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signed Kunichika ga with artist’s Toshidama seal, publisher’s seal Bun, Tsujibun han, Yokoyamacho Sanchome (Tsujiokaya Bunsuke of Kinshodo), carver’s seal Asakura Hori Man, censor’s seal Ushi-roku, aratame (year of the Ox , 6th month, examined)
oban tate-e 14 1/8 by 9 3/4 in., 35.8 by 24.8 cm
The handsome Kawarazaki Gonjuro I (1838-1903) in his backstage dressing room is reflected in a rectangular mirror framed in black and gold lacquer and draped with cotton handling cloths. The mirror is surrounded by brushes, cosmetics and combs, and in the background, calligraphy banners decorated the walls. He wears a white and indigo cotton yukata which is decorated with a stylized ebi (prawn), a reference to Ebizo, one of the stage names utilized by some of the illustrious actors in his family lineage. Gonjuro I was the fifth son of Ichikawa Danjuro VII (1791-1859), who was arguably the most important kabuki actor of the late Edo Period (1600-1868). But his was his son, Gonjuro I (who became Ichikawa Danjuro in 1874), who is largely credited with adapted and revitalizing kabuki during the Meiji Period (1868-1912) and into the modern era.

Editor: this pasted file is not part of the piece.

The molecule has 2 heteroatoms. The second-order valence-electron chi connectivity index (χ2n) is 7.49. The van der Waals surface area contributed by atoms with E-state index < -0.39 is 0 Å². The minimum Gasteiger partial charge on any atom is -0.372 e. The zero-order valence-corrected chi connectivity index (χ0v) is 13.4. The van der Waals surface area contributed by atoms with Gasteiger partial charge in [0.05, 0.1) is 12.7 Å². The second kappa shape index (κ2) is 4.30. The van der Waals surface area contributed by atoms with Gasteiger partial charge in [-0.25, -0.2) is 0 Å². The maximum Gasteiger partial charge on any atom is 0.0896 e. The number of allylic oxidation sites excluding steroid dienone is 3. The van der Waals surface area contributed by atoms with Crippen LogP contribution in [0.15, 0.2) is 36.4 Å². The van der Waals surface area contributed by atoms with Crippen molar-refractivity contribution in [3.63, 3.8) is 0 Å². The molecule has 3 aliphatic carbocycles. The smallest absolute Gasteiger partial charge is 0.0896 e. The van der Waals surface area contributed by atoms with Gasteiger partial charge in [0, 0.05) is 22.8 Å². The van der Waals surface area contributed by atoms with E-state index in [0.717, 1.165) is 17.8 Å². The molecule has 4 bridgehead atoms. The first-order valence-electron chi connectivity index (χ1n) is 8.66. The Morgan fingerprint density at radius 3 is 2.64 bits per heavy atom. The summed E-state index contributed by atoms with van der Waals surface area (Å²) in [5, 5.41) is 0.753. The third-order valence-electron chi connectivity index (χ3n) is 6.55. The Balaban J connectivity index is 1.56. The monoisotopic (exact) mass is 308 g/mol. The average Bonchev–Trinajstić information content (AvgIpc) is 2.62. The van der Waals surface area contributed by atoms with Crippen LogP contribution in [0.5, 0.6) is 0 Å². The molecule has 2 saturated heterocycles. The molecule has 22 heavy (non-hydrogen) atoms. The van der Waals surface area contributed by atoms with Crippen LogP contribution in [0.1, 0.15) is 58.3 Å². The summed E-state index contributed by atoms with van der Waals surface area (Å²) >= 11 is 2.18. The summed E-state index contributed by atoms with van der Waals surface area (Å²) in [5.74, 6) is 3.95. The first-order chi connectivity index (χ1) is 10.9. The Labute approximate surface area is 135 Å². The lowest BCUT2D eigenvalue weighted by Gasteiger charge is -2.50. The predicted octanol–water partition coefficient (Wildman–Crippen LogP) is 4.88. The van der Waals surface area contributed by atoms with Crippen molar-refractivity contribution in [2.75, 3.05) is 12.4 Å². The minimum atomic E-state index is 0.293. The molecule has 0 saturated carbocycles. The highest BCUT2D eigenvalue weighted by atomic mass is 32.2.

Amy Reigle Newland, Time Present and Time Past: Images of a Forgotten Master: Toyohara Kunichika, 1999, p. 79, cat. no. 45 (for another print in this series)
Tokyo Metropolitan Library, acquisition no. 577-C013-01
Waseda University Theatre Museum, acquisition no. 007-259